RALEIGH, N.C. (AP) — New requirements on web-based political ads in North Carolina campaigns have narrowly cleared a legislative committee.

The House Elections Committee voted 12-11 late Tuesday for a measure designed to address the rapidly increasing use of social media platforms to get out political messages.

Candidates already report to state regulators when they buy ads with campaign money on places like Facebook. The bill defines what digital media communications are and requires an online ad to disclose who purchased it. And non-candidates paying for ads that name a candidate — called electioneering communications —must report the expense when meeting certain thresholds.

Supporters say the bipartisan bill would bring transparency to these new ads, but some Republicans called the measure complicated and needed more work.

The bill's next stop is the House floor.


Road-building debt bill approved by N Carolina legislature

RALEIGH, N.C. (AP) — A method to accelerate local and regional road-building projects in North Carolina by authorizing up to $3 billion in debt has made it through the General Assembly.

The legislation that permits the borrowing is heading to Democratic Gov. Roy Cooper's desk following Tuesday's House vote. Cooper is expected to sign the bill, which passed the Senate last week.

Cooper's transportation department asked the Republican-led General Assembly to permit the issuance of what's called "special indebtedness." The borrowing is not subject to a voter referendum and could commit the state to additional debt payments over the next 25 years. It would be repaid through dedicated transportation taxes and DMV fees.

Rep. John Torbett says the bill will keep road-building levels stable while lawmakers ultimately locate new revenue sources.


The Latest: Protesters push for SBC to adopt reform measures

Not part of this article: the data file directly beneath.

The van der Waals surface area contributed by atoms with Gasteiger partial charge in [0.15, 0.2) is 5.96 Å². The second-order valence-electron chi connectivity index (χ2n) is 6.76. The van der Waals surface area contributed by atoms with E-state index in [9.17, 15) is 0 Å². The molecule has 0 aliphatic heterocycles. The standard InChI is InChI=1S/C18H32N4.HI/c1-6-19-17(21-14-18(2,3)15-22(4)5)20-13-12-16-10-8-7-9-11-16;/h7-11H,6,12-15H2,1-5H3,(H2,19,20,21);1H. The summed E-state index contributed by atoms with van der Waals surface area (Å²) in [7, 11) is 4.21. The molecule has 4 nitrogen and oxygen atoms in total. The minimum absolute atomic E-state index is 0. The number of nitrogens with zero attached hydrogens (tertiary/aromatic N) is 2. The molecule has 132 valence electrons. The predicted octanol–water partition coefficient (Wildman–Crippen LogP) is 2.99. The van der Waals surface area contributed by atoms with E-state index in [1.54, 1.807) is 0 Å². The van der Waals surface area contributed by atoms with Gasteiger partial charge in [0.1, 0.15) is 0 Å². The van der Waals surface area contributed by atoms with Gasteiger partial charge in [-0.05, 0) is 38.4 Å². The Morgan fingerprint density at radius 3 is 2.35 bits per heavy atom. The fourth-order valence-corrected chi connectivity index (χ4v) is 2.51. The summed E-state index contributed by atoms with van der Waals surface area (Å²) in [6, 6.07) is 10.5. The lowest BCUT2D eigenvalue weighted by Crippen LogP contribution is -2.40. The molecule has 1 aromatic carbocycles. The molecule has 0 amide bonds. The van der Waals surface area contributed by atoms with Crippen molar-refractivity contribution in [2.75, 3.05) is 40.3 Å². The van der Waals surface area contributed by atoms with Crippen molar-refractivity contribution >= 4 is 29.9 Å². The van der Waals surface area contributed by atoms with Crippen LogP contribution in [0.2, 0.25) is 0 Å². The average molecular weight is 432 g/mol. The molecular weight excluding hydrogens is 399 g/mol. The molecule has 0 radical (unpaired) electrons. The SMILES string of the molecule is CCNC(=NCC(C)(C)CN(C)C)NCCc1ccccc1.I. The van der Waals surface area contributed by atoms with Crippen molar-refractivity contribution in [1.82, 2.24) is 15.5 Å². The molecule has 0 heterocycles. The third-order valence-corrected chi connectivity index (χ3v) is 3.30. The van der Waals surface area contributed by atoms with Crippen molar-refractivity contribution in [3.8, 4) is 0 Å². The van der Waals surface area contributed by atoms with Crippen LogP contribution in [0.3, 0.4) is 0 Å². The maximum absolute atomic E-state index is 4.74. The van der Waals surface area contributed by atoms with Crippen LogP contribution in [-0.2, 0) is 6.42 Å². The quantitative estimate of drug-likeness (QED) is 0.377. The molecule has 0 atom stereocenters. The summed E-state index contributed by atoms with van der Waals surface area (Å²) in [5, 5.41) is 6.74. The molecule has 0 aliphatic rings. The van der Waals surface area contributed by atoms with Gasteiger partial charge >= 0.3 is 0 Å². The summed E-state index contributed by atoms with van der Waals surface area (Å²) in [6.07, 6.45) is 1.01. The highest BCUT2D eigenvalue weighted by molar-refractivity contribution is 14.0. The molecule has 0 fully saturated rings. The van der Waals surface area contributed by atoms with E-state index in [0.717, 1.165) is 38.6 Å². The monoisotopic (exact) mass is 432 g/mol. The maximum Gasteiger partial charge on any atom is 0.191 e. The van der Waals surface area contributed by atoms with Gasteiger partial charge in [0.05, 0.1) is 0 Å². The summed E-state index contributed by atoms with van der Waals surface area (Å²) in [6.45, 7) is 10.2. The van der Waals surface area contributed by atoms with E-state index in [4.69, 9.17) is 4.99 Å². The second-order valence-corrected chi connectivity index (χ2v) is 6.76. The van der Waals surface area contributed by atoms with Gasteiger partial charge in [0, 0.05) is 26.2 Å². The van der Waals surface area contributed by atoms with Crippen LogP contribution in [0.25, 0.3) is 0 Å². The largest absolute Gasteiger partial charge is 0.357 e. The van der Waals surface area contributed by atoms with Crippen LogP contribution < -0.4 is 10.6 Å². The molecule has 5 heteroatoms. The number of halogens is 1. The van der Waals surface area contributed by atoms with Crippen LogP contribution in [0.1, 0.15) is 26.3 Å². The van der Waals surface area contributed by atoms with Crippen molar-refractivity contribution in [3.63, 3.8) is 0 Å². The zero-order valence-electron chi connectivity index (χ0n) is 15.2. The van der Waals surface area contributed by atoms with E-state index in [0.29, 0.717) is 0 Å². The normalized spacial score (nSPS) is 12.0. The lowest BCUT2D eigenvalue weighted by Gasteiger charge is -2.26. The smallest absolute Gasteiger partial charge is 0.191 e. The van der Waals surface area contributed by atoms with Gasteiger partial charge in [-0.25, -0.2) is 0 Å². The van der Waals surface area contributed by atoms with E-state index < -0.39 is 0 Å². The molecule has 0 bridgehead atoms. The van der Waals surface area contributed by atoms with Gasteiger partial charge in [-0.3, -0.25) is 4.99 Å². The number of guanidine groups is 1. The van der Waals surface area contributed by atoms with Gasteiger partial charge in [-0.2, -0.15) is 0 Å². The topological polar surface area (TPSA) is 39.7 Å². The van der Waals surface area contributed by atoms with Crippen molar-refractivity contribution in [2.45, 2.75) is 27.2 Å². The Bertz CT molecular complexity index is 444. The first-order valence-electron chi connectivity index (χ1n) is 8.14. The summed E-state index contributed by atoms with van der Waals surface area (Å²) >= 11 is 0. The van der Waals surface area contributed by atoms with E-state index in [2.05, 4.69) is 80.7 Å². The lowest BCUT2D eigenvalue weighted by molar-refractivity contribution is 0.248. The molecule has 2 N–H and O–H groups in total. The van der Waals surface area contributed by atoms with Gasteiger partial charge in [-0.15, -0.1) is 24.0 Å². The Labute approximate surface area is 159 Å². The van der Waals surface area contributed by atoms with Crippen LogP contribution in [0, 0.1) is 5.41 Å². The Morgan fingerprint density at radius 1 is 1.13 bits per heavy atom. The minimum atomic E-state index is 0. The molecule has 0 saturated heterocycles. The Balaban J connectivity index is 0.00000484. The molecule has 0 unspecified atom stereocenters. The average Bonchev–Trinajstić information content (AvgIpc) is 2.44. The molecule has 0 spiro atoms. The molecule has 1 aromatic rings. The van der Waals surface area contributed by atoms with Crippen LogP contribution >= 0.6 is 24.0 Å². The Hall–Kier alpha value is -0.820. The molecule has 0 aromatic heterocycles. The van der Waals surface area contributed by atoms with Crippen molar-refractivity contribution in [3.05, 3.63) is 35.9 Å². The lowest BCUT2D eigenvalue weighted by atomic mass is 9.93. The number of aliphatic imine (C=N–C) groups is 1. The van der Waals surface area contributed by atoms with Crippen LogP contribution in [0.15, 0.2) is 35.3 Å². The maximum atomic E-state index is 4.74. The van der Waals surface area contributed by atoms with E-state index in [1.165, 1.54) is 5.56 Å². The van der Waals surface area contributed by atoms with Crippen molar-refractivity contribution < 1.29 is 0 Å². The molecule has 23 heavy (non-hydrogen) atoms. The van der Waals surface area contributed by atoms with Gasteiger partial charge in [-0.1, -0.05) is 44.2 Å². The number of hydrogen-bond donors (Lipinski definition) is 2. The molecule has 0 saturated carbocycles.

DALLAS (AP) — About two dozen protesters gathered outside the annual meeting of the Southern Baptist Convention are pushing for three changes to church operations.

They say they want more inclusion of women's voices in the SBC and a database to record and track those accused of misconduct. They also want seminarians and others trained on how to address domestic violence.

Carol Shelton of Fort Worth says domestic violence and sexual abuse have been given little attention because the victims are normally women.

Michael Maschenik, pastor of Unity Baptist Church near Macon, Georgia, counters that a database would be redundant from the ones kept by authorities. He says no one in the SBC supports or condones abusive behavior.

The two-day annual convention that began Tuesday will include consideration of a draft resolution co-signed by dozens of SBC leaders to repudiate any rhetoric or behavior that dishonors women.


Company to close North Carolina plant, eliminating 63 jobs

(Information from: Winston-Salem Journal,

BOONVILLE, N.C. (AP) — A North Carolina company says it will close a textile plant later this month, eliminating 63 jobs.

The Winston-Salem Journal reported Parkdale Mills said it will close the yarn-making plant in Boonville by June 29.

The Gastonia-based company said the phasing out of jobs would begin immediately with departments closing as production ends.

The company cited "business reasons" for the decision. It did not offer details for the explanation. The company said some employees may be offered jobs at other Parkdale plants.

The company has nearly two dozen domestic plants, including locations in Lexington, Sparta, Thomasville and Walnut Cove.

Bobby Todd with the Yadkin County Chamber of Commerce said Surry Community College is helping employees, and the partnership will assist Parkdale in finding a future use for the plant.